But in late '87, Mr. Springer began moving from job to job, first going to work for another congressman, New Jersey Republican Matthew J. Rinaldo, then working briefly for a Republican congressional challenger in North Carolina. He ended up back with Mr. Roth, helping with the closing weeks of the 1988 campaign, only to walk off the job five days before the election.
After that he mostly kept to himself, living off his savings and ignoring job offers while drinking beer. He was also taking Ativan, a prescription tranquilizer for anxiety. It also magnifies the impact of alcohol.
The only stabilizing influence left in his life was his girlfriend, but even that relationship was falling apart.
Two weeks after he turned 40, an April 13 news account caught his eye. It was about the approaching 20th anniversary of the first manned flight to the moon, and it took him back to 1969. "I was in college then, and I remembered reading in the paper that this guy had robbed a bank. He had said that when he saw man step on the moon, he realized that we're just a little speck in a huge world, and it made that bank seem very, very small."
That set wheels turning in his mind. In a sense, he'd always felt like he operated on a level of infallibility, separate from others. "Then I found that wasn't happening for the last few months," he said.
He suddenly decided that a bank robbery would "rekindle that feeling of being all-powerful. At the time it seemed so simple. It was the excitement. 'This is the best. This is the biggest.' It was perceived to be a tough target, and yet I felt like I could just go in there with a note and carry it off easily."
So, he made his plans for the robbery the next morning and went to bed. By the time he awakened, his mind had registered the plan as an imperative. "It was like an out-of-body experience. . . . I felt like I was under orders to do this. I had made a commitment to myself, so I kind of carried it out without any conscience."
When he returned home, he tossed the cash into a file drawer and fell into a stuporous, beery sleep. He awakened in early afternoon.
"I was stunned, and I thought, 'Oh my God, did I?' I was trying to think, 'was I dreaming or did I really do it?'. . . So I left my bedroom and went into the room where I have my filing cabinet, and opened that up, and looked in there and saw all this cash. And I shut the drawer immediately and said 'Oh my God.' And I walked into the living room and just kind of sat there, thinking. I expected a knock at the door at any moment."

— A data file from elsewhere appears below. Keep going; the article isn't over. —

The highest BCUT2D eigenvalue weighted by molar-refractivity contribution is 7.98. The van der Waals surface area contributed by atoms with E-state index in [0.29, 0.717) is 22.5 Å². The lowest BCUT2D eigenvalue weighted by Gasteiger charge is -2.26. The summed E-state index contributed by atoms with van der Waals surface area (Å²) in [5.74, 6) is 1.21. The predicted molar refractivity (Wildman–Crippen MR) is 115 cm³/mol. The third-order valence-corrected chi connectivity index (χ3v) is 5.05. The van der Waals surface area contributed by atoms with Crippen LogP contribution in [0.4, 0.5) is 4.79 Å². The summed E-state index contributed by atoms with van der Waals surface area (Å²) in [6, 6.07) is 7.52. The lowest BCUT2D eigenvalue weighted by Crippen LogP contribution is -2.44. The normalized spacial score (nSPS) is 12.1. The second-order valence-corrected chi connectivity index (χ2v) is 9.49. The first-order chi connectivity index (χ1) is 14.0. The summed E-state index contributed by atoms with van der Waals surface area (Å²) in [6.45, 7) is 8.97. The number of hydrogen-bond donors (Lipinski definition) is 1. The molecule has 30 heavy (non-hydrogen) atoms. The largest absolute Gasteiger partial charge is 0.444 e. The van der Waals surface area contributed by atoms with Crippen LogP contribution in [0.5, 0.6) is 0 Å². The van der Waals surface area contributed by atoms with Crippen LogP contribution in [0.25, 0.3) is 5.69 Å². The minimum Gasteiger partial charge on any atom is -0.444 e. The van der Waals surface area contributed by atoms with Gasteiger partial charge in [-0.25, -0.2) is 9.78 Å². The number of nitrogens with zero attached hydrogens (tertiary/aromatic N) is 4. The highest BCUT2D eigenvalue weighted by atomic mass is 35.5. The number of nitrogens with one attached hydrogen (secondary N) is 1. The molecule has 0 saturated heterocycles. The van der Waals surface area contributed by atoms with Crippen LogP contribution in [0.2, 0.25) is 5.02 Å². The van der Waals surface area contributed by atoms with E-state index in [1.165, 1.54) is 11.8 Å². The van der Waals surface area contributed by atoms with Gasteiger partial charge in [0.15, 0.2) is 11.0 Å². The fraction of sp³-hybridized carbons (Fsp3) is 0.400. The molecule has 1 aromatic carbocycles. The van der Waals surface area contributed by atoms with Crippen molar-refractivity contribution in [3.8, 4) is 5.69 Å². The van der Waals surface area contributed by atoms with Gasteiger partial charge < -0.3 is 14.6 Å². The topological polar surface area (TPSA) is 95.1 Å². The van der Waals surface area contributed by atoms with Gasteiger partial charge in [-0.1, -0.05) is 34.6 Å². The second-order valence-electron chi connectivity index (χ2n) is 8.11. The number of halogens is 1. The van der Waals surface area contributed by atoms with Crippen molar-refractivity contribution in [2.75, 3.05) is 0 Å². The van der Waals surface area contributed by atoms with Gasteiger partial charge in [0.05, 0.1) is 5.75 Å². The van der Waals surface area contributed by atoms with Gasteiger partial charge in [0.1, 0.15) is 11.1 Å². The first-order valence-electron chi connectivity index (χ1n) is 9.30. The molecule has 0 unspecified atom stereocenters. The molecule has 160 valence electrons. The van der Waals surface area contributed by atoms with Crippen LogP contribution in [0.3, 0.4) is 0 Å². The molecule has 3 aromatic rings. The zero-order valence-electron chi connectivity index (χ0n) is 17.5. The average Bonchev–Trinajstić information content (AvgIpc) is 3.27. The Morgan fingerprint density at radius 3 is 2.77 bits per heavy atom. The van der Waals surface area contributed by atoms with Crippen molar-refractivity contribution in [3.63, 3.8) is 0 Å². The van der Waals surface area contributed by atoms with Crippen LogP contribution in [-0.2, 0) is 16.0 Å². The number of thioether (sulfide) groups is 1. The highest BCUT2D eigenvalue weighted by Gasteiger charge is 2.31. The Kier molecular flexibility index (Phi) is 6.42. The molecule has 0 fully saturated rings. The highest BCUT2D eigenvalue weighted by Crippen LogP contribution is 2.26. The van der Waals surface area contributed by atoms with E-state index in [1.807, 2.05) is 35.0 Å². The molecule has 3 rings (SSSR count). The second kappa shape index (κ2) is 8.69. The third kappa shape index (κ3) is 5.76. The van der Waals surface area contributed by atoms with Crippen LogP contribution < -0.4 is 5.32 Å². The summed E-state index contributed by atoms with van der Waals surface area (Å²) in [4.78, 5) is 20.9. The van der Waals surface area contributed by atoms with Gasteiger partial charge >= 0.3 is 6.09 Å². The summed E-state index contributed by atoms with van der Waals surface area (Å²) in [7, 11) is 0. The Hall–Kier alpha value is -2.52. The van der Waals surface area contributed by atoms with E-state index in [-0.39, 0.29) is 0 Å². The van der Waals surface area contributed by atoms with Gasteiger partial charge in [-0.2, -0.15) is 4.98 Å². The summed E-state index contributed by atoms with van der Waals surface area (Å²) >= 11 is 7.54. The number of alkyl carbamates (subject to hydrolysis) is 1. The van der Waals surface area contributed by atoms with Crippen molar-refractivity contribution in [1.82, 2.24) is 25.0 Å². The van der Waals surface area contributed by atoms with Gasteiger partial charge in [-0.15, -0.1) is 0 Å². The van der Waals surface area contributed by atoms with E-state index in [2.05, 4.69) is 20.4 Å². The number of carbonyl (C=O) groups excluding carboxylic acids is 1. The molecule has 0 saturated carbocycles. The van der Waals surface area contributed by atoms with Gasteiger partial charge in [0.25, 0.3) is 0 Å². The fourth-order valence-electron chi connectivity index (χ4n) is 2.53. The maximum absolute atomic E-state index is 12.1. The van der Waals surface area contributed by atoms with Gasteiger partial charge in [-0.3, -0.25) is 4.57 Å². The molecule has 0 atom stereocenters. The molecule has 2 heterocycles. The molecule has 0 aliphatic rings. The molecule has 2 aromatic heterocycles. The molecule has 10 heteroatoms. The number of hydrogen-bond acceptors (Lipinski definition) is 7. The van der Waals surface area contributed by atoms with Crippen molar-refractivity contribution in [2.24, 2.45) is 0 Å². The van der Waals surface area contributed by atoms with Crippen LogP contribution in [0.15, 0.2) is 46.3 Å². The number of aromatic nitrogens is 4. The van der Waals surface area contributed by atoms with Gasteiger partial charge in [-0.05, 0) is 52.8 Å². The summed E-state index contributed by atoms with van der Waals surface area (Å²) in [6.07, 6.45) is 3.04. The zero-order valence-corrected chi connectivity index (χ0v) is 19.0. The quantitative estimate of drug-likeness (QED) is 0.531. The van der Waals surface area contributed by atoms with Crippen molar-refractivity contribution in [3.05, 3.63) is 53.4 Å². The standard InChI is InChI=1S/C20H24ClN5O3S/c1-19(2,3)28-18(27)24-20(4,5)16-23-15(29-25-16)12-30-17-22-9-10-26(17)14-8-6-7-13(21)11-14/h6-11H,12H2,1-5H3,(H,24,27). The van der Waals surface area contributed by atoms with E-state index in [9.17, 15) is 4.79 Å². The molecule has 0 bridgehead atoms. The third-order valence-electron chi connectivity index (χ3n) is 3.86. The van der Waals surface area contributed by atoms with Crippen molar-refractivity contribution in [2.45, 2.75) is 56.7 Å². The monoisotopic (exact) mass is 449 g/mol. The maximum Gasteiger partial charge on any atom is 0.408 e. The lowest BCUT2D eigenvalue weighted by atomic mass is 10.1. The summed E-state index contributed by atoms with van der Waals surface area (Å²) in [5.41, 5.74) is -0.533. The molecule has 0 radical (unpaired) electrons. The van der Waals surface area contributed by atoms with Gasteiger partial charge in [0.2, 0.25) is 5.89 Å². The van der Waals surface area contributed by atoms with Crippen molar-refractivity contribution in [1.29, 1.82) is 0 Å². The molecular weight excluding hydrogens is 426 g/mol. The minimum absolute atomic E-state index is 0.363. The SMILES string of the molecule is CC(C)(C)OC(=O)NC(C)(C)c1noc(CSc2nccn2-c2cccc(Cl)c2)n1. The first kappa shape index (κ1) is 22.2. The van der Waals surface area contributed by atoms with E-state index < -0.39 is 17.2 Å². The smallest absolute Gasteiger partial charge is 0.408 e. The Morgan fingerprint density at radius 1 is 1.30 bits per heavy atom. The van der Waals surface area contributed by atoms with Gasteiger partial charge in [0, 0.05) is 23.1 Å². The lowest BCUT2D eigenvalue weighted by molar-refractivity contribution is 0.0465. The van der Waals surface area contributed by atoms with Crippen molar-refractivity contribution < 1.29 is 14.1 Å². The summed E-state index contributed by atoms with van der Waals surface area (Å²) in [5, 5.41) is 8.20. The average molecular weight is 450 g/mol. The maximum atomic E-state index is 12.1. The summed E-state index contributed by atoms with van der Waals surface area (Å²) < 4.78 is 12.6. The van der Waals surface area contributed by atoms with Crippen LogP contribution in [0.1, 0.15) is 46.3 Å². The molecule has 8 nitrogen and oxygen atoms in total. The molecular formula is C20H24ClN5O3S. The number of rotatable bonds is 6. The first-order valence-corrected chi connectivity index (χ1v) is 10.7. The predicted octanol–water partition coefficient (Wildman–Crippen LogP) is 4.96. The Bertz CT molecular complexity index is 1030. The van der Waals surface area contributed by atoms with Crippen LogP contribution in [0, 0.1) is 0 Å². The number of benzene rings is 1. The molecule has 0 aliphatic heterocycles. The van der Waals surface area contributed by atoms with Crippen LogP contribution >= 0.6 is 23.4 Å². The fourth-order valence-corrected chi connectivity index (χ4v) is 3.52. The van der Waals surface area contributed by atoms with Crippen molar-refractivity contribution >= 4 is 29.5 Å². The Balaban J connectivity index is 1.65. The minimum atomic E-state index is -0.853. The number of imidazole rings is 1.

The knock never came, neither then nor after the second robbery a month later of a Crestar Bank a few blocks from the Maryland National. He told no one of the robberies and tried to put the event out of his mind. But there were reminders.
One day with his girlfriend, he said, "We were in the car, and I went around the corner, and I had all this stuff on the --board. All these papers fell off and I had a lot of cash underneath. And the cash came off and fell in her lap and went down on the floor, and she said, 'My God, what did you do, rob a bank?' I just told her to pick the stuff up."
On July 19, his girlfriend broke off their relationship. "It was the absolute bottom," he said. "It was like hell had a trap door. And I went home about 11 that night. . . . I was kind of mad and wanted to strike back at something." He struck back at the Maryland National branch.
This time his preparations had a new twist. He began tidying a few loose ends of his life, writing long-overdue letters and finishing chores around the house. He feels now that he sensed the end of the line. The next morning, he drank his first swallow of beer and vomited.
"I stopped and I thought, 'I've got to call auntie,' " he said of Mrs. Ossofsky, who had become his family lifeline in times of trouble. "I was thinking, 'I give. World, you've got me.' " But he didn't call. "I just summoned up some more of whatever it is you need to bull ahead."
Although he remembers few details from inside the bank during the first two robberies, the third is still vivid. After handing the note to the teller, he said, "I can remember standing there, and I was overcome with 'I don't want to be here. I want to get out of here. Forget all this.' And I remember leaving the bank." He walked across the parking lot and into a grove of bushes and trees, then sat down.
"I was thinking, 'No more. No more.' I was going to sit there and let the whole world go by. After a few minutes I started hearing police sirens coming from everywhere."
The sirens closed in. He heard people speaking, coming nearer.
"Then I heard something maybe 10 or 25 feet away, and somebody went, 'There he is!' So I was sitting there with worried fascination and heard a voice say, 'Go get 'em.' And I looked up and there was this dog in midair, coming right at me. I put my left arm up over my face, and the next thing I remember was I woke up in the hospital."